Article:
Mueller dedicates the long, third chapter to the question of the typology of Ptolemaic settlements. The common view is that the Ptolemies were not extremely active founders with only three real, Greek-type poleis on their record. This work, however, convincingly argues for a very hectic activity, which, as mentioned above, paid special attention to local realities and thus created different types of settlements. In other words, instead of self-governing units, the Ptolemies prompted the creation of differently sized settlements dependent on a central administration and, following this pattern, they founded a very high number of new, atypical (from a Greek perspective) settlements. To corroborate her theory, the author defines the modes of urban planning and administration, which further clarify the specificity of Egyptian settlements and the Ptolemaic attention for diversity. A brief overview of both Egyptian and Greek conceptions and examples of city planning serve to reach the conclusion that both were in use; the choice of one method over the other depended on the official in charge at any given time and place. A section on administration follows and this is, in my opinion, slightly more controversial. The author is always very attentive in defining the ethnicity of the different aspects of a new foundation, but, when it comes to administration, she qualifies administrative traits normally attested in continental Greece as typically Egyptian. An example could be the widespread use of cardinal points to establish property and administrative units. In addition, the so-called amphoda, which Mueller associates with the early Roman phase, can be found already in Asia Minor and, to a lesser extent, are mentioned in Attic epigraphic material. It would be worth exploring the existing connections and differences. Her investigation extends then to the physical and socio-economic differentiations made in the foundation process. The first point entails a study of the urbanistic arrangements of the few poleis founded by the Ptolemies, from which the author draws an interesting picture where Greek cities still tried to adapt their form and settings to the local reality. The treatment of socio-economic differentiation, however, seems a little oversimplified. Mueller makes a clear-cut distinction between military and civilian settlements but the document she quotes in support of her argument may suggest a different scenario.1 One last, very interesting point concerns ethnicity and the challenge these foundations had to face to accommodate settlers from different backgrounds. The problem, which was common to new settlements all over the areas ruled by Hellenistic kings, is treated in passing, but the author stressed at the outset that with her work she meant to lay the foundation for future research rather than answering hurriedly all questions.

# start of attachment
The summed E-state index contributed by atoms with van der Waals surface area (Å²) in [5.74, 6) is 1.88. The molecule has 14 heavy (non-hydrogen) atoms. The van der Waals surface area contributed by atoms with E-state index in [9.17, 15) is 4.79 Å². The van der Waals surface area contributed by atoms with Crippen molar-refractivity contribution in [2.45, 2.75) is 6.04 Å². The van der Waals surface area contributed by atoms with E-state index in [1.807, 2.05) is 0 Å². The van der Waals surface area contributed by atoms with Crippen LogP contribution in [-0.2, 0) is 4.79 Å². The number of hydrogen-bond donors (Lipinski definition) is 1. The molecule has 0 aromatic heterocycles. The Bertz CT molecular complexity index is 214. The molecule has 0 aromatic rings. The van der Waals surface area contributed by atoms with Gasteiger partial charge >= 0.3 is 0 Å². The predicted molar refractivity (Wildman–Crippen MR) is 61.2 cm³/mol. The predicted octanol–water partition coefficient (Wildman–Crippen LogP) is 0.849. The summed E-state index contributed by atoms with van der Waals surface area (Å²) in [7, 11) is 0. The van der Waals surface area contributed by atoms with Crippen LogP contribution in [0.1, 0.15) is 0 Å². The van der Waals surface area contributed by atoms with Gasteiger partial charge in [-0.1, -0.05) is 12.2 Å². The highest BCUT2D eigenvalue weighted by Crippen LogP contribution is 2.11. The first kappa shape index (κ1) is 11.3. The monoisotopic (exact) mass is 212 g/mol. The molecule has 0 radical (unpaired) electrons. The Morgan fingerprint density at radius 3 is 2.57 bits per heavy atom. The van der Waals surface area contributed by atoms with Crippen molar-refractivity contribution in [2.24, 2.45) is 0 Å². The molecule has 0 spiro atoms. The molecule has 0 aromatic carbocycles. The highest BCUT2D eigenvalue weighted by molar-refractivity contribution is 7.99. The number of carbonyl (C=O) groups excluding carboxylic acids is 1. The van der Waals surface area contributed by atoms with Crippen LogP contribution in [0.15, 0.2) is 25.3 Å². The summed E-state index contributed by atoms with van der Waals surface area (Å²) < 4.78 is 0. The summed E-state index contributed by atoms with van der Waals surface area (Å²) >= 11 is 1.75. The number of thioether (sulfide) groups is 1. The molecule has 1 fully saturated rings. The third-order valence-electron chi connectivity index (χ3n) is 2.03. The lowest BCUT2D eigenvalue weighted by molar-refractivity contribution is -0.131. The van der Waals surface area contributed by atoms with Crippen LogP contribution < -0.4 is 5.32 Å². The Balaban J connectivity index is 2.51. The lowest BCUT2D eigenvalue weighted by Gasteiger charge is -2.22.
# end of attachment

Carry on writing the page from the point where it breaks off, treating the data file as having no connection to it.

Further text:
The fourth and last chapter is dedicated to the Ptolemaic colonization process intended both as an historical and a geographical phenomenon as well as a socially significant occurrence. The author organizes this last part into two sections: the first follows a geographical organization and tries to disprove the normally accepted theory according to which most of the new Ptolemaic settlements were founded within a short period of time, under Ptolemy II. The author analyses the surviving evidence in order to support her claim that explorations and foundations started already under Ptolemy I and continued well into the third century when they were halted and new migrations were mostly restricted to Egypt. The second part of the chapter treats the problem of migration and considers its temporal, spatial, but also human components, i.e. who was migrating and how they were received. The author does not support the traditional view according to which settlers were almost exclusively military men, but tries to demonstrate that Egypt received a “multicultural mix”. Her statement is based on a survey of ethnic designations and on the assumption that most of the new settlers, especially moving within Egypt itself, were locals. Mueller stresses that Ptolemaic migration was not only a Greek business or at least not as much as we are often lead to believe. One last section deals with the financial aspect of migration. Then, just as today, moving entailed a substantial financial effort on behalf of the settlers; the question that the author poses with brilliant pragmatism is, “Who paid?”. Sources seem to indicate that the passage for military men was paid by Ptolemaic authorities. Not so for civilians who did not receive direct financial help, but apparently were provided with contributions in kind. The author concludes her research by stressing the existence of two types of immigrations contributing to the development of the Ptolemaic Egypt, long-distance and short-scale, the first of which continued into the third century B.C., while the second lasted a little longer but ended up in the riots and upheavals which contributed to the end of the Ptolemaic rule.

If I were to identify a unifying concept in this work, it could be summarized very well by Mueller’s words: “Overall they (the Ptolemies) worked through difference towards unification”.2 In this monograph, the Ptolemies are portrayed as founders and explorers, kings attentive to the local realities and the cultural differences of the people settled in their territories. In order to accommodate these differences, they created many and different types of settlements, which were all meant to reinforce their presence in the territories and create the network necessary to support their power.

This monograph gives an important contribution to the study of Hellenistic History by sketching the attitude of one of the most important ruling dynasties towards central phenomena like migration, repopulation and urban planning, and explorations. The main merit of the author is, I believe, to foster debate on a vital topic through an interesting work. The book is well edited and has many handy charts and maps. It is dense, useful reading.


1. Mueller, p. 134, quotes and translates SB XXIV 15974.

2. See Mueller, p. 84.